Paper Planning for 2015

I can’t believe I haven’t posted since September. The final part of 2014 went by really quickly and most of it was spent travelling around doing all my other jobs, so despite having a couple of other papers to write I didn’t get around to looking at them at the end of the year. This means I now have to plan my papers for 2015 and probably have a bit more work to do than I’d anticipated. But that’s not exactly something I’m unused to.

There are three main papers planned this year:

1. A study of atheists travelling the Santiago pilgrimage. We met quite a lot of them along the way and conducted some interesting interviews. We have a paper already written, but it needs to be expanded with a bit more of a literature review, and maybe made into something a bit more involved than just a research note.

2. A study of the psychological impact of investigating crimes against children online, and the different methods people use to deal with this. I still need to start reading the literature on this; I’ve read a lot about the investigative methods themselves, but not so much about the psychology behind the investigators’ motives for doing these jobs and their coping methods, so that’s step one for this project. And funding, I need to find funding. That’s always the exciting part…

3. And if those two get under way properly and aren’t too time-taxing, I’m also thinking about doing a study into the psychology of terrorism and its similarities with fringe religious cults. Specifically, looking at the ways in which counter-terror deprogramming methods parallel the steps taken to deal with people who have been brainwashed by religious indoctrination.

Studies #2 and #3 are quite ambitious projects, I think, which will take a lot of time and involvement, but I’m hoping I can get at least one of them started this year. Plus, the bulk of the actual work for #1 has already been done, I just need to write the literature review and add in a few more statistical bits, so I’m sure it will be fine. Or that’s what I’m telling myself.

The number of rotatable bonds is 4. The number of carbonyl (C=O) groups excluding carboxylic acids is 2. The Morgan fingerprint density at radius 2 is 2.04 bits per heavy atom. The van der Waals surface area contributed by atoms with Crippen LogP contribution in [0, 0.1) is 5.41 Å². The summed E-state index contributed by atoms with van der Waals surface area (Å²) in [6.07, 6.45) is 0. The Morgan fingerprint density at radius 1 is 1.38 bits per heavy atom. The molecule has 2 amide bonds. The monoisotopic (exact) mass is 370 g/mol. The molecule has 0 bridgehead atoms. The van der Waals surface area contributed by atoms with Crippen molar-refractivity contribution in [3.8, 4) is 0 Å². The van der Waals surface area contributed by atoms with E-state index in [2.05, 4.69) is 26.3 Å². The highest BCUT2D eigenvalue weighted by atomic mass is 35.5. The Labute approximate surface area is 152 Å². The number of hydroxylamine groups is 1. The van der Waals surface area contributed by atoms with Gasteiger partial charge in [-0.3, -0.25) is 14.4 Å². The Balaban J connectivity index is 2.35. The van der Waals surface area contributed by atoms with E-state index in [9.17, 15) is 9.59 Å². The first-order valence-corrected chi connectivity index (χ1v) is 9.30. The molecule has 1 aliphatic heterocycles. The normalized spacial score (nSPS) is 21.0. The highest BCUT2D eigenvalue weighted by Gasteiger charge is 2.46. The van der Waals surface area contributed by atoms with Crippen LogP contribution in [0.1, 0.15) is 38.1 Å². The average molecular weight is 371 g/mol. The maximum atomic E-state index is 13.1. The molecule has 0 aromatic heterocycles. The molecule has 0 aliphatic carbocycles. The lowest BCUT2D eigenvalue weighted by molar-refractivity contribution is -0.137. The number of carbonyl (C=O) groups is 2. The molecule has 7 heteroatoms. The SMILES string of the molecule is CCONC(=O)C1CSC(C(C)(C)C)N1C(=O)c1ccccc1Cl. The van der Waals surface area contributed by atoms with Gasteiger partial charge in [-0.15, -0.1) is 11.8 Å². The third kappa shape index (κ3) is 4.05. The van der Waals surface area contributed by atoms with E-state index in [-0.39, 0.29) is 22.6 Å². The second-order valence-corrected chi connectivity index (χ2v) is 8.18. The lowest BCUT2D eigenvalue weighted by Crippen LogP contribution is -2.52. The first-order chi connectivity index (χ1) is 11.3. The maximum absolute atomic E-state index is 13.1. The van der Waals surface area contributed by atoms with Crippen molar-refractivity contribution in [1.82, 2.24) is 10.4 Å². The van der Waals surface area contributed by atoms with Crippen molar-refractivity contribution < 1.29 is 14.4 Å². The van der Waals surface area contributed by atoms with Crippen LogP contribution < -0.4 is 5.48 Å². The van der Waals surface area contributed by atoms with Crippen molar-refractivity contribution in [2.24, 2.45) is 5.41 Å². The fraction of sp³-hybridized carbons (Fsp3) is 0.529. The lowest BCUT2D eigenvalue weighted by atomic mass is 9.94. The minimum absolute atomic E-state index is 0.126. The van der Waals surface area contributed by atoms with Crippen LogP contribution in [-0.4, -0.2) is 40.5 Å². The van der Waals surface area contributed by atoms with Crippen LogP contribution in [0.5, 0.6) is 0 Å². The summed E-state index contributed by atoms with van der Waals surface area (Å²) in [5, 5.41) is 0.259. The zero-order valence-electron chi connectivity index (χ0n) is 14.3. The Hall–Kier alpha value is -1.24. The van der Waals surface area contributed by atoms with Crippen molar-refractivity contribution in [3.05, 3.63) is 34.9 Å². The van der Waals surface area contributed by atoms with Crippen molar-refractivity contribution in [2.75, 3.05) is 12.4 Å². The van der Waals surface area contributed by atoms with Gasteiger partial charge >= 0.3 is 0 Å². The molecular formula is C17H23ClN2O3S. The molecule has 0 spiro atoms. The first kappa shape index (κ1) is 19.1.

What about you? What are your research plans for the year?

The Pilgrimage Project Photo Diary

Around the fire at the Stonehenge winter solstice.
Around the fire at the Stonehenge winter solstice.
The morning ceremony at Stonehenge in December was not warm.
The morning ceremony at Stonehenge in December was not warm.
Being mature academic researchers, we made faces in our salads.
Being mature academic researchers, we made faces in our salads.
The restaurant where we ate dinner had pet cats.
The restaurant where we ate dinner had pet cats.
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Wandering around Glastonbury was a necessary part of the project, of course.
What's a research project without a selfie?
What’s a research project without a selfie?
The view from the Tor.
The view from the Tor.
The Goddess weekend opening ceremony.
The Goddess weekend opening ceremony.
A procession of Pagan pilgrims through Glastonbury.
A procession of Pagan pilgrims through Glastonbury.
Ritual at the Chalice Well.
Ritual at the Chalice Well.
A Pagan procession.
A Pagan procession.

Today I Learned About Witch Camps in Ghana

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I am, among other things, a researcher in psychology of religion. My work for the past five years has focused on two distinct religious pathways: Catholicism and Paganism. Our main project has been about pilgrimage, looking at people’s motivations for going on religious journeys and their experiences during the treks.